Robert Caro Needs a Copy Editor and a Producer for his Footnotes

Author: William Carleton
Published: June 11, 2012 at 4:10 pm

The new Robert Caro book on Lyndon Johnson, The Passage of Power, is hard to put down, even given how big and heavy it is. (As an object, it is very nicely designed. Opens flat at the page to which you turn; feels rugged.)

But I've got to say - and this will seem contradictory, to praise a book as an enjoyable page turner and then decry a fundamental stylistic lumberousness - it could use a good copyedit. There is a 400 page narrative in those supersized 605 pages.

I'm not saying Caro should have trimmed back any information. On the contrary. Had redundancies been pruned (I know editors who could have done this) he could have taken more interview and other primary source material out of his footnotes and into the narrative.

Speaking of that rich, additional material: why not hire a producer to make the footnoted references - video of LBJ speeches; audio recordings of interviews with LBJ, JFK and RFK contemporaries and aides; documents from the Johnson Presidential Library in Austin - available by subscription (probably as a web service)?

I would not suggest formatting the main narrative for an e-reader or tablet, however. Caro is old school; his mindset, and his ambition, require - and deserve - the full scale production of a dedicated, single-purpose, content-delivery device, i.e., a book of printed paper pages, something Gutenberg would recognize.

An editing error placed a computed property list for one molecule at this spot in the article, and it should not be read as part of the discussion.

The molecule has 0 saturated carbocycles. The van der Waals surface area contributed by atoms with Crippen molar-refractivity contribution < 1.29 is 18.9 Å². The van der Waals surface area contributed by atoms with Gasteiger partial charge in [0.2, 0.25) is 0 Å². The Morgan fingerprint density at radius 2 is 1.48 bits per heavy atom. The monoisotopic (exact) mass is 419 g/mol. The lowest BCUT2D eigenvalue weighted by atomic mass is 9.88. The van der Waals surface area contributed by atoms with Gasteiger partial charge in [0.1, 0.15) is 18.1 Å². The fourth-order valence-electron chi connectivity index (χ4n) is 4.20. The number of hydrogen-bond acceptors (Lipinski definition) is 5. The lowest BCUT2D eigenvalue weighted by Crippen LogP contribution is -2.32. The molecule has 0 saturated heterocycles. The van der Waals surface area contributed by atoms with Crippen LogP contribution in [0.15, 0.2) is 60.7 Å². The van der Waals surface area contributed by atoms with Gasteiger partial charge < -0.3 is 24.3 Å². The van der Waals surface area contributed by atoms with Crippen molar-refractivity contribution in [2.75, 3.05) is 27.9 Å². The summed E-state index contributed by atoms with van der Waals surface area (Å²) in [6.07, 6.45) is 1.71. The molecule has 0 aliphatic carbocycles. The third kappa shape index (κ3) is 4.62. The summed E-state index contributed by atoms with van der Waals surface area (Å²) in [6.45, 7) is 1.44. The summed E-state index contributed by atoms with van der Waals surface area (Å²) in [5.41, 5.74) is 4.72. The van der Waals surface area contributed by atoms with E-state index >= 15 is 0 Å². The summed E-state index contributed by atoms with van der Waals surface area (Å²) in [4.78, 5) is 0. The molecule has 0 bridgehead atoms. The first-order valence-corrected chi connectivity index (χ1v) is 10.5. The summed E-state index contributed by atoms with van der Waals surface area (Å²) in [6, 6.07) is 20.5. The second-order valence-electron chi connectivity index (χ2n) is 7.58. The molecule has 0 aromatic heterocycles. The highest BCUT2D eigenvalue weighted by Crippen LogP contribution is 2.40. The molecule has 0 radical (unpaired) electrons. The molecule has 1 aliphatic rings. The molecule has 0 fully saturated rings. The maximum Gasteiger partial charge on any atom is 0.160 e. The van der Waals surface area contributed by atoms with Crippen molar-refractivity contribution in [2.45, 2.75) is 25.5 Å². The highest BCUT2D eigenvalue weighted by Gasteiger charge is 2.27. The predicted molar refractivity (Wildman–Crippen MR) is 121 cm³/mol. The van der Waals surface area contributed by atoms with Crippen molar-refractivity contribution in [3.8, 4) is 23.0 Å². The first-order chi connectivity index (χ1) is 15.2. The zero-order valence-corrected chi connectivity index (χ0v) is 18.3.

But the research material - that investment of Caro and his wife deserves accessibility, too. That calls for different media, and could be pulled off in a way that supplements, rather than interferes with, the printed tome.

And here's how the required technology might function: it could take the form of an app which, via a smartphone's camera or google glasses, senses what research materials are pertinent to the narrative on a given page (the page itself must remain text and must be neither simplified nor littered with QR codes or other gimmicks) and permits the reader to take a side trip at will.

There's a new invention for you: old school book to get lost in (as I said, it's a page turner, somehow in spite of the redundancies), supplemented by an app by which to take side trips. 


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Article Author: William Carleton

Seattle lawyer, daily blogger, co-creator of the mobile app, Startup Trivia.

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